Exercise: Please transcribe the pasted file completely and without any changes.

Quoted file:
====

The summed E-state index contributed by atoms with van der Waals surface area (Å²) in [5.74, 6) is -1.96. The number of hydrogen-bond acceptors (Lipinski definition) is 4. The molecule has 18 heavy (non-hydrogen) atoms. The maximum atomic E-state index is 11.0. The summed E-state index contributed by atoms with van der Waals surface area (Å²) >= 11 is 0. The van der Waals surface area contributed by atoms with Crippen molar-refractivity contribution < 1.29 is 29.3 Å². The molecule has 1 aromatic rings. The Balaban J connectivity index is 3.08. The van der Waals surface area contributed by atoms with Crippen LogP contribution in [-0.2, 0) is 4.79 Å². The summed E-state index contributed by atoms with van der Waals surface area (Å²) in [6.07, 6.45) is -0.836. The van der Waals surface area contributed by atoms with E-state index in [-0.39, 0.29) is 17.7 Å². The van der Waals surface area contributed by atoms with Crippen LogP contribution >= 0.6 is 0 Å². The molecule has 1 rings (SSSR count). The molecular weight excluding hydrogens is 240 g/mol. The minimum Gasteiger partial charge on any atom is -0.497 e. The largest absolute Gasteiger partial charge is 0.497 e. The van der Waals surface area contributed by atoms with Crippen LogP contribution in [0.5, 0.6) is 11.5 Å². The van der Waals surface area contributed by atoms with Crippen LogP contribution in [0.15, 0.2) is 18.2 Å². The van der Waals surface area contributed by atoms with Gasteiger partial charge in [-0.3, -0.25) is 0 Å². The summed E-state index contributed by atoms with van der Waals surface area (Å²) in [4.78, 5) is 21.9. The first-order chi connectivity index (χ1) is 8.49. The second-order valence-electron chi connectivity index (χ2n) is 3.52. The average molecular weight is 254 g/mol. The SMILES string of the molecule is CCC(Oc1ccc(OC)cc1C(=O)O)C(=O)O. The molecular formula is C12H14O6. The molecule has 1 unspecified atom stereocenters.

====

The summed E-state index contributed by atoms with van der Waals surface area (Å²) in [5.74, 6) is -1.96. The number of hydrogen-bond acceptors (Lipinski definition) is 4. The molecule has 18 heavy (non-hydrogen) atoms. The maximum atomic E-state index is 11.0. The summed E-state index contributed by atoms with van der Waals surface area (Å²) >= 11 is 0. The van der Waals surface area contributed by atoms with Crippen molar-refractivity contribution < 1.29 is 29.3 Å². The molecule has 1 aromatic rings. The Balaban J connectivity index is 3.08. The van der Waals surface area contributed by atoms with Crippen LogP contribution in [-0.2, 0) is 4.79 Å². The summed E-state index contributed by atoms with van der Waals surface area (Å²) in [6.07, 6.45) is -0.836. The van der Waals surface area contributed by atoms with E-state index in [-0.39, 0.29) is 17.7 Å². The van der Waals surface area contributed by atoms with Crippen LogP contribution >= 0.6 is 0 Å². The molecule has 1 rings (SSSR count). The molecular weight excluding hydrogens is 240 g/mol. The minimum Gasteiger partial charge on any atom is -0.497 e. The largest absolute Gasteiger partial charge is 0.497 e. The van der Waals surface area contributed by atoms with Crippen LogP contribution in [0.5, 0.6) is 11.5 Å². The van der Waals surface area contributed by atoms with Crippen LogP contribution in [0.15, 0.2) is 18.2 Å². The van der Waals surface area contributed by atoms with Gasteiger partial charge in [-0.3, -0.25) is 0 Å². The summed E-state index contributed by atoms with van der Waals surface area (Å²) in [4.78, 5) is 21.9. The first-order chi connectivity index (χ1) is 8.49. The second-order valence-electron chi connectivity index (χ2n) is 3.52. The average molecular weight is 254 g/mol. The SMILES string of the molecule is CCC(Oc1ccc(OC)cc1C(=O)O)C(=O)O. The molecular formula is C12H14O6. The molecule has 1 unspecified atom stereocenters.